1. Respondent Judge has rendered more than thirty five (35) years of government service.

  2. This is his first and only administrative offense.

  3. He demonstrated sincere repentance.

  4. He was dismissed from the service more than ten (10) years ago and "has come to terms with reality and learned (his) lesson."

  5. His regressing physical condition caused by various illnesses and old age necessitate financial support.
We cannot ignore respondent's present difficult plight as depicted in his letter of June 17, 2005, thus:
"In 1990, I was operated on for prostate problem. Since then, I have to undergo continuing medication and treatment. In 2002, I had to undergo more intensive treatment by Dr. Nikko J. Magsanoc, a urologist. Please allow me to submit a medical certification issued by Dr. Nikko Magsanoc stating that I am suffering from benign prostatic enlargement, for which I am required to take daily medications. I have to undergo regular physical and medical examination to monitor possible progress of my disease to prostate cancer. My vision has greatly diminished. I am undergoing treatment and medication for cataract. Advance age has also impaired my ability to move with arthritis keeping me seethe in pain. I am also being treated for benign postural vertigo and hypertension. Please see the medical certificate issued by Dr. Jovito S. Rivera of Western Pangasinan District Hospital.

The house which I am occupying was the house of my parents which is in a state of disrepair and badly needs repair in keeping with my dignity as a man, if not as a former member of the bench. But under the present condition, huge outlay is needed to have the house repaired. Most kind Members of the High Bench, please allow me to enclose two pictures of the house left by my parents to let the Honorable Members of the Court have a glimpse of where I now live.

At present, I am reeling under heavy financial crisis. Where to source and how to maintain the stream for my daily subsistence renders me in constant state of uncertainty. I survive through the dole out from my son, which comes very irregularly.

x x x. I am keenly aware that my sunset will soon turn into eternity. But one of my last wishes is for me to reap the fruits of my long years of hard labor in the government, most of which were spent in the judiciary. The grant of my prayer is indeed within the gift of the Honorable Members of the Court. Again, with all humility and with fervent hope, which as the saying goes springs eternal, I most respectfully reiterate my prayer that my retirement benefit be granted me to keep my body and soul together during the last years of my life.

With my utmost respect."
Considering the above circumstances, we believe that extending to him our judicial clemency is in order. Let us "give him the chance to redeem himself," as we so aptly declared in State Prosecutors vs. Judge Manuel T. Muro.[5] Let us not be heartless when we see a repentant respondent grieving over the wrong he committed. Justice without compassion is no justice at all.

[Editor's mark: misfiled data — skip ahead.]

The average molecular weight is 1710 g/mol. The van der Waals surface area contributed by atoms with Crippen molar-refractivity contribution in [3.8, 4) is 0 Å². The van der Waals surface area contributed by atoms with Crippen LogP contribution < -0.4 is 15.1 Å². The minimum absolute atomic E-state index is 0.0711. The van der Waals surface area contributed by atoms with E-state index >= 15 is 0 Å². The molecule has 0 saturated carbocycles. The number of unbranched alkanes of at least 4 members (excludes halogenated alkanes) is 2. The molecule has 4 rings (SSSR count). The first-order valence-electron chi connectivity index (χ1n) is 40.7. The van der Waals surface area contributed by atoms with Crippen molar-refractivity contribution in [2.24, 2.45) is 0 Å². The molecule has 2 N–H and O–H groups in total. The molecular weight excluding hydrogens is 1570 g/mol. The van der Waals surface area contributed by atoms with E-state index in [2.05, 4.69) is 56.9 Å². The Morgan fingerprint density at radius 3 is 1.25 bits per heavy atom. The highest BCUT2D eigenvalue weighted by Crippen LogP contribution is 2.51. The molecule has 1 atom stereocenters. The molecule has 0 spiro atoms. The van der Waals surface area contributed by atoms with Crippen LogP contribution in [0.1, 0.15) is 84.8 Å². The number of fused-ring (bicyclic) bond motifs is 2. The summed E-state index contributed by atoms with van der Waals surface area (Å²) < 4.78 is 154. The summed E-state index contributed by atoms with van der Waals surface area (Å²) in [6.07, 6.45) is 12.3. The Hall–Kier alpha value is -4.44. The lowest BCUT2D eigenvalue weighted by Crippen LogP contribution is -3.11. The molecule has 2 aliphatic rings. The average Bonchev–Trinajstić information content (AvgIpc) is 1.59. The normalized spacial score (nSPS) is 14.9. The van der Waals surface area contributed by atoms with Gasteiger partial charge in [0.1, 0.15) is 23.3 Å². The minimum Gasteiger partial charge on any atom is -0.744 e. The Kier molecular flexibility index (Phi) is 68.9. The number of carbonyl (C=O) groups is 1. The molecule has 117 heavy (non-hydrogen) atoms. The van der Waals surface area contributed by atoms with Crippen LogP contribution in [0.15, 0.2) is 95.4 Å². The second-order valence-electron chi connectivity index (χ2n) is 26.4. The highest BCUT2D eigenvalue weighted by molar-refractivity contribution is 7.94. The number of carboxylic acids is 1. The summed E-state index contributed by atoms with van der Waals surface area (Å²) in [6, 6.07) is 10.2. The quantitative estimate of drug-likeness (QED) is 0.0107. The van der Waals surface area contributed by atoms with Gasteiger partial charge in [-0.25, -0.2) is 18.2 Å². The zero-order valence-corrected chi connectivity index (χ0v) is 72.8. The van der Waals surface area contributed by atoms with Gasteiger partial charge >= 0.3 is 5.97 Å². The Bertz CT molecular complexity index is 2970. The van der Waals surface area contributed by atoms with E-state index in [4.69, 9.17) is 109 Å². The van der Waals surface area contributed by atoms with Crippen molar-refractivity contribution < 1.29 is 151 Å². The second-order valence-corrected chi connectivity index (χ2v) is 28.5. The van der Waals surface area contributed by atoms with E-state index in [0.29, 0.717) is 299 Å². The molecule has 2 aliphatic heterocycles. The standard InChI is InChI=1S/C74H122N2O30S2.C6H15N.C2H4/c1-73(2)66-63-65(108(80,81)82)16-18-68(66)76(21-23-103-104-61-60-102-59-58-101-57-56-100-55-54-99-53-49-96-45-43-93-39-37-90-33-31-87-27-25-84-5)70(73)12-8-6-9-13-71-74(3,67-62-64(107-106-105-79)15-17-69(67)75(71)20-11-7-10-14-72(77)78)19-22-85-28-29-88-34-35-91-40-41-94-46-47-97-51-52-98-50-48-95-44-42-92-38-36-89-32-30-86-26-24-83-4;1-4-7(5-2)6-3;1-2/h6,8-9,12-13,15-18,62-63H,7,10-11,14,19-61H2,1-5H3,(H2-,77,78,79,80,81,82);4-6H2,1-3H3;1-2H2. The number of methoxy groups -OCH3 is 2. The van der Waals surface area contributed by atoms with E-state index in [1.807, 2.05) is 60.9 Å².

We thus find merit in respondent's entreaty that we allow him to find gainful employment in the government service (as a consultant, according to him). We likewise grant him his monetary benefits (if any) for his long service in the government as this will aid him in his daily sustenance and medical needs.

WHEREFORE, the letters dated November 17, 2004 and June 17, 2005 of respondent Judge Pedro C. Rivera, Jr. requesting judicial clemency is GRANTED. The prohibition for his "re-employment in any part of the government service including government-owned or controlled corporations" mandated in our Resolution dated August 30, 1993 is LIFTED. He is authorized (1) to be employed (if qualified) in any government office including government-owned or controlled corporations, and (2) to receive whatever monetary benefits due him for his long service in the government, if entitled thereto.


Davide, Jr., C.J., Puno, Panganiban, Quisumbing, Ynares-Santiago, Carpio, Austria-Martinez, Corona, Carpio Morales, Callejo, Sr., Azcuna, Tinga, Chico-Nazario, and Garcia, JJ., concur.

[1] Pascual vs. Judge Rodolfo R. Bonifacio, A.M. No. RTJ-01-1625, March 10, 2003, 398 SCRA 695.

[2] Id., citing Campilan vs. Judge Fernando Campilan, Jr., 381 SCRA 494 (2002); Marcelino vs. Singson, Jr., 243 SCRA 685 (1995).

[3] Lim vs. Judge Demetrio D. Calimag, Jr., 377 SCRA 531 (2002); Alfonso vs. Juanson, 228 SCRA 239 (1993).

[4] Office of the Court Administrator vs. Judge Marcelino L. Sayo, Jr., 381 SCRA 659 (2002).

[5] A.M. No. RTJ-92-876, December 11, 1995, 251 SCRA 111, 117.